In this paper, I raise some questions about Pritchard ’s internalist argument for scepticism. I argue that his internalism begs the question in support of scepticism. Correlatively I advance what I take to be a better internalist argument for scepticism, one that leaves open the possibility of empirically adjudicating sceptical hypotheses. I close by discussing what it means to be an internalist.
In his recent article, Nicolas Rasmussen (2001) is harshly critical of what he terms 'empirical philosophy of science', a philosophy that takes seriously the history of science in advancing philosophical pronouncements about science. He motivates his criticism by reflecting on recent history in microbiology involving the 'discovery' of a new bacterial organelle, the mesosome, during the 1950's and 1960's, and the subsequent retraction of this discovery by experimental microbiologists during the late 1970's and early 1980's. In particular, he argues that (...) there was a lack of constancy in the methods microbiologists used in approaching the issue of the existence of mesosomes, and that in fact a similar sort of 'methodological flux' pervades all experimental work. My goal here is to refute Rasmussen's doctrine of flux, and in turn to re-establish order in our understanding of the methods and strategies of experimenters. My strategy in achieving this goal is to re-visit the same crucial research articles in the history of the mesosome episode that Rasmussen (2001) visits; and what I find upon returning to this literature is not flux, as Rasmussen seems to find, but a constancy of method in experimental reasoning, a constancy codified by what I call 'reliable process reasoning'. (shrink)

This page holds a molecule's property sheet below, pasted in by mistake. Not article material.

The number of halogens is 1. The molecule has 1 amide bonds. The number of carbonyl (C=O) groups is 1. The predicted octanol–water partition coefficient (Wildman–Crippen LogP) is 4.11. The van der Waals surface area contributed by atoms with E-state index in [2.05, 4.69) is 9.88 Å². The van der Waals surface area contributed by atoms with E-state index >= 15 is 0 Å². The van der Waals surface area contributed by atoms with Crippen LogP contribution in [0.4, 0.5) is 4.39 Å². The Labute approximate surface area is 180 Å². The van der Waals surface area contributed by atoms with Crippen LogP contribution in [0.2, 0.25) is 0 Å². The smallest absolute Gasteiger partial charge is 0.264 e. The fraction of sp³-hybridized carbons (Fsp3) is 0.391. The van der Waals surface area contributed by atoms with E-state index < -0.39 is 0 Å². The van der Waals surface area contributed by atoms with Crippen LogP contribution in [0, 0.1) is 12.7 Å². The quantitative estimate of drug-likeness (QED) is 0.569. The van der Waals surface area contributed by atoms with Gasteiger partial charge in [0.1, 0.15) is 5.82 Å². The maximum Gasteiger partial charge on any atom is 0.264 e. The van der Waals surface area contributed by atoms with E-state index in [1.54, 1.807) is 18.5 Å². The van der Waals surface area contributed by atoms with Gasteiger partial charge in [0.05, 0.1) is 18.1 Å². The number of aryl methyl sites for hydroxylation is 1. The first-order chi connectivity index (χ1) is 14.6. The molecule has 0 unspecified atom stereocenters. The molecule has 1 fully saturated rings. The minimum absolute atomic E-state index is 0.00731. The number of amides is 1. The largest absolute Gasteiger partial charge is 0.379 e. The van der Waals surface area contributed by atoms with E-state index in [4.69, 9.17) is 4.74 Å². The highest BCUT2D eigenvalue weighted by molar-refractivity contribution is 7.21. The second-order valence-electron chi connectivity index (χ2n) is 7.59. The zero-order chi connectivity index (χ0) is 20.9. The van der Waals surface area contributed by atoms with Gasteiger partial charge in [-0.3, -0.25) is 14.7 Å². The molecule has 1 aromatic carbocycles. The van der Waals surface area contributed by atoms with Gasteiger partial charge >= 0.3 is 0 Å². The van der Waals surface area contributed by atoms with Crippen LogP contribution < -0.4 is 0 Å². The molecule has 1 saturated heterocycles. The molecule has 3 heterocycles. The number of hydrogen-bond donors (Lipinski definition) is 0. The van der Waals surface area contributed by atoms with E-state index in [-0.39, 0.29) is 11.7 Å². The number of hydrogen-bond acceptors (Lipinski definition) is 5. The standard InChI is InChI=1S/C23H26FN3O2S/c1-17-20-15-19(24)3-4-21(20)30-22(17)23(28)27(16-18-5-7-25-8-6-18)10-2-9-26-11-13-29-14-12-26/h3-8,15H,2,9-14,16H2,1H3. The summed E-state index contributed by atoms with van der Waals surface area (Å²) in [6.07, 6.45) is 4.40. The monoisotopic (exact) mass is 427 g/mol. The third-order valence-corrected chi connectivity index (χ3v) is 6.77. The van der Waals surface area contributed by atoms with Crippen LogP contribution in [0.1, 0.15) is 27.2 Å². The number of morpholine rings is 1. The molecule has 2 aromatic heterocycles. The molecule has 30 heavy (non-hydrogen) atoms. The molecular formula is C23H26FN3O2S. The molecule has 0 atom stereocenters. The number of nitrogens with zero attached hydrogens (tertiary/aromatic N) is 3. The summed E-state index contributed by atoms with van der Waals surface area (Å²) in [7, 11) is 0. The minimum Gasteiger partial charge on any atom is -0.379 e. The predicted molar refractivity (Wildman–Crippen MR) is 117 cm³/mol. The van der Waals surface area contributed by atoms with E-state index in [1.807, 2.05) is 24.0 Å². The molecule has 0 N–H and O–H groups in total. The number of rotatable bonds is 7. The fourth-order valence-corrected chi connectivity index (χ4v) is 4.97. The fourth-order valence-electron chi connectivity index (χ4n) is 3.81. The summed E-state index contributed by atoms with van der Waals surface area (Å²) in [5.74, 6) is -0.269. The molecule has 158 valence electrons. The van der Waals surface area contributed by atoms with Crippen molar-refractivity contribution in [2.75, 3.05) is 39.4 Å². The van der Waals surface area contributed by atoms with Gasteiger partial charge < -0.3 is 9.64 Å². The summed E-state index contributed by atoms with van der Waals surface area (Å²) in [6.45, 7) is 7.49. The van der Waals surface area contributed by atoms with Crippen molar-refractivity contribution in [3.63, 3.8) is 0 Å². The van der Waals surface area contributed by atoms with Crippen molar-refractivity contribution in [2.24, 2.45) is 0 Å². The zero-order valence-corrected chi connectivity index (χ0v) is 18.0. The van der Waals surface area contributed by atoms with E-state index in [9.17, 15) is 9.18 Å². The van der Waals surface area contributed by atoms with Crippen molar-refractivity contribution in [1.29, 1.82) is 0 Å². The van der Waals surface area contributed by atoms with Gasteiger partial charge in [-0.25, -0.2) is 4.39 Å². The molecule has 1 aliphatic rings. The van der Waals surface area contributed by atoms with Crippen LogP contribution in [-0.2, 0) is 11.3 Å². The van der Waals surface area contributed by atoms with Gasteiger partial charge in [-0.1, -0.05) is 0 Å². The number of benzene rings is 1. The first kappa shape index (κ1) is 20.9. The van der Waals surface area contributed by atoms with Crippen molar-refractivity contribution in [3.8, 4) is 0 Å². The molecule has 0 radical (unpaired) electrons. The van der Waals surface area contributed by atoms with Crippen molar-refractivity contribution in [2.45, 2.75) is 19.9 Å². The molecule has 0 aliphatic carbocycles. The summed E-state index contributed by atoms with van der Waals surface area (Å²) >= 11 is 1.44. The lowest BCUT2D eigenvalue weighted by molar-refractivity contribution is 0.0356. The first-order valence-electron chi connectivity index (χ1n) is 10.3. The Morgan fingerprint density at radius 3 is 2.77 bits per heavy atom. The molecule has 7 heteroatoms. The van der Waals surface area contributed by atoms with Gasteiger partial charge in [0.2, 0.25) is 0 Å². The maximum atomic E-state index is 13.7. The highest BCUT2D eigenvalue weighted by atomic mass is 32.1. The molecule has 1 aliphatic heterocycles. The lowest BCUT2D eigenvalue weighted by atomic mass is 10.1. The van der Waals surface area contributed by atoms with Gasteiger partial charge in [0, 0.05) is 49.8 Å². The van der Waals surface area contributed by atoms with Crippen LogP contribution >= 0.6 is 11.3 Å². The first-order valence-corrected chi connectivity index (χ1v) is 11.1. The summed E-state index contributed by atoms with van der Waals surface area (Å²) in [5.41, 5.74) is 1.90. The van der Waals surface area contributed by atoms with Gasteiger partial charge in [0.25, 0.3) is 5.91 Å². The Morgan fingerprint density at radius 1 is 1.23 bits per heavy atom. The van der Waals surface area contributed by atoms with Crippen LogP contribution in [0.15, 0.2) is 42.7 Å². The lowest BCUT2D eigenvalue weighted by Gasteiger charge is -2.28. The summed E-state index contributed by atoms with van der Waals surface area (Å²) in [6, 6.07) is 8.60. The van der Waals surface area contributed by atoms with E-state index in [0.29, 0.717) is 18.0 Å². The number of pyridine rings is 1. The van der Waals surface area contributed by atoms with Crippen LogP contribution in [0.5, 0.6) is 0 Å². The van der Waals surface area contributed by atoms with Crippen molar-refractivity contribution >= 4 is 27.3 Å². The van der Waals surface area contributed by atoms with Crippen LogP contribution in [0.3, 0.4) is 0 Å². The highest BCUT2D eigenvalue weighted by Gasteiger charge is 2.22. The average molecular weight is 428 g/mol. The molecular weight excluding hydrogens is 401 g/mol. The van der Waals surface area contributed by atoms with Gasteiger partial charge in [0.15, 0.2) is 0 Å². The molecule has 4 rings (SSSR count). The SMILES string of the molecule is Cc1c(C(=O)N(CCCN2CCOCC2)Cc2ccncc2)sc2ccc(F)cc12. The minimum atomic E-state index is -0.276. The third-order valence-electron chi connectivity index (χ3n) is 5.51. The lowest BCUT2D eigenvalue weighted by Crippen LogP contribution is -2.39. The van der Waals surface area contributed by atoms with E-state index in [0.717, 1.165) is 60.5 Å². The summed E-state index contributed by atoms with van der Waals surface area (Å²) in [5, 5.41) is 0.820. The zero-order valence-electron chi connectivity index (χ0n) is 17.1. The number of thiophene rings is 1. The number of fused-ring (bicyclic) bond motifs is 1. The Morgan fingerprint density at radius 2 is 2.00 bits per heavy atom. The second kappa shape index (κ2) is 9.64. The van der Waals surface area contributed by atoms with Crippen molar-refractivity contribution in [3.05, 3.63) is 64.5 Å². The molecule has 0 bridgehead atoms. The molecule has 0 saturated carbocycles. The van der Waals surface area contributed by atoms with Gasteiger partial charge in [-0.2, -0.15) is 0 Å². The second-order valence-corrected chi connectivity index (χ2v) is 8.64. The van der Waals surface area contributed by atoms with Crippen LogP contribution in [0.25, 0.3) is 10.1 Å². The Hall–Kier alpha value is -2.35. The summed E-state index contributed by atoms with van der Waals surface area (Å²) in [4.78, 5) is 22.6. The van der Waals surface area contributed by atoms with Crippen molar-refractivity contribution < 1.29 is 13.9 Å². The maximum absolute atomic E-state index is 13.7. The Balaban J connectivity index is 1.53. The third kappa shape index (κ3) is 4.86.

I argue for the possibility of historicized philosophy of science, and then respond to three criticisms of view: 1) history of science provides too few case examples to be useful to philosophy, 2) philosophy based on history is prone to reflexive inconsistency and 3) history of science exhibits an incoherent flux of methods.
Broadly speaking, there are two different ways in which one might defend skepticism – an a priori way and an empirical way. My first task in this paper is to defend the view that the preferred way to defend skepticism is empirical. My second task is to explain why this approach actually makes sense. I accomplish this latter task by responding to various criticisms one might advance against the possibility of empirically defending skepticism. In service of this response, I distinguish (...) between two different kinds of hallucination, ‘metaphysical’ and ‘ordinary’, and seek to clarify the notion of a ‘presupposition’. (shrink)